DISCLAIMER: The information in this article is of an educational nature only, intended for healthy, full-term infants and toddlers without any apparent allergies or special needs. If your child has any medical conditions or allergies please seek the advice of a qualified physician or nutritional practitioner before introducing new foods or changing his or her current diet. The reader assumes all liability and is responsible for their children's health and well-being.

Kajosaari, M. and Saarinen, U.1983. "Prophylaxis of atopic disease by six months' total food elimination. Evaluation of 135 exclusively breastfed infants of atopic families." Acta. Paed. Scand. 72, 3, pp. 411-4.

Thom, D. 2002. Coping with Food Intolerances, Fourth Edition. Sterling Publishing Company Inc. New York, p. 86.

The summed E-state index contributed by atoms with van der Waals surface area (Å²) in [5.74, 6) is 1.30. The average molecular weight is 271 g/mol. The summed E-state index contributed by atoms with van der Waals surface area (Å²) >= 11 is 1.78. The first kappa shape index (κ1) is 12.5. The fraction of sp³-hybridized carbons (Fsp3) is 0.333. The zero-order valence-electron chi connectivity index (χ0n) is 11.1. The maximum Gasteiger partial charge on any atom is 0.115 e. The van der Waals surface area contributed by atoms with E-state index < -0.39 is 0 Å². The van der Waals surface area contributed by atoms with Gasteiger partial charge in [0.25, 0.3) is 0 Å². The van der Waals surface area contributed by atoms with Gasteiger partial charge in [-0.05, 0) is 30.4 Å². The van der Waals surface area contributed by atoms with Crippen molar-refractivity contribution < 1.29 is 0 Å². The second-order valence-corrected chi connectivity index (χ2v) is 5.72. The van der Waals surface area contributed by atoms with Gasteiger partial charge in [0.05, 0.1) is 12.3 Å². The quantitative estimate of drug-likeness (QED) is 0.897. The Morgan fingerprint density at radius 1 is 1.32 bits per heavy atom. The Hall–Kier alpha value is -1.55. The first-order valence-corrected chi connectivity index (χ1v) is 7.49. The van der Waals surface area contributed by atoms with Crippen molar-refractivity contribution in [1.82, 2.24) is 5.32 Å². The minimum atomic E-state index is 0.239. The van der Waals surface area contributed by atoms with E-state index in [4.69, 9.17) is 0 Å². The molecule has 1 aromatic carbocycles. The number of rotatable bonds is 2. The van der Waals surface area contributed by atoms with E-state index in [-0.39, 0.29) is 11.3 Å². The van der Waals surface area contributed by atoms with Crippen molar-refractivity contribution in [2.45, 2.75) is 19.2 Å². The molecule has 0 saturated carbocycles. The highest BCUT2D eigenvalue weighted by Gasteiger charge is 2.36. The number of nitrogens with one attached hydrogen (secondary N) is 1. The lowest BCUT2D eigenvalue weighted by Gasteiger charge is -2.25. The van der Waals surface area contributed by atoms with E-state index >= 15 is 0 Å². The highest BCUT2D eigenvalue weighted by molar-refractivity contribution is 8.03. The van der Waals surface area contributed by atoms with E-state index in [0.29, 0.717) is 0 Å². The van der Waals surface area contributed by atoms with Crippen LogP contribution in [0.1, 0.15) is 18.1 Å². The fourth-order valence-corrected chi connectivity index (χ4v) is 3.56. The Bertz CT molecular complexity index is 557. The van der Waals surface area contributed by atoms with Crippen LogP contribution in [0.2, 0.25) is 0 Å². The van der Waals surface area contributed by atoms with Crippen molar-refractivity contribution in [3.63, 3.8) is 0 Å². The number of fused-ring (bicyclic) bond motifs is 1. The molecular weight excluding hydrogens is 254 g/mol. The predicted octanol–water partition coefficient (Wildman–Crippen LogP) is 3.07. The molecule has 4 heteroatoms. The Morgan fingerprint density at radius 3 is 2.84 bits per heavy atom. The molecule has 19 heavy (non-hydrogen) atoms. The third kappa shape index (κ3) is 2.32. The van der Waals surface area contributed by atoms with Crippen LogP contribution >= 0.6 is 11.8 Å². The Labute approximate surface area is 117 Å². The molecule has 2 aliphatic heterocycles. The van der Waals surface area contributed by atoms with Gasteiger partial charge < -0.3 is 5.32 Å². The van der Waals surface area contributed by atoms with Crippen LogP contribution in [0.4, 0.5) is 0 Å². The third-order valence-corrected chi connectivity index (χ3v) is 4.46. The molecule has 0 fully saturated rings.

Although many of us would love to make all of our baby's food from scratch, our hectic schedules can make this impossible. Thankfully, there is a solution! Healthy Sprouts offers several varieties of age-specific, frozen organic baby foods, available in convenient "grab and go" portions. Healthy Sprouts is available in many retail health food and specialty stores in your area. To source a location near you, visit for information. The story behind Healthy Sprouts is just as amazing as the quality of the food itself. The company was founded in 2004 by Canadian Tanya Moore, a new mom who was exasperated with the prepared baby food choices on the market and decided to develop a healthy line of products for her own children as well as yours. For more on Tanya's story, and useful tips and facts relating to infant feeding and the benefits of organics, please visit her website at or call her at 416-505-4038.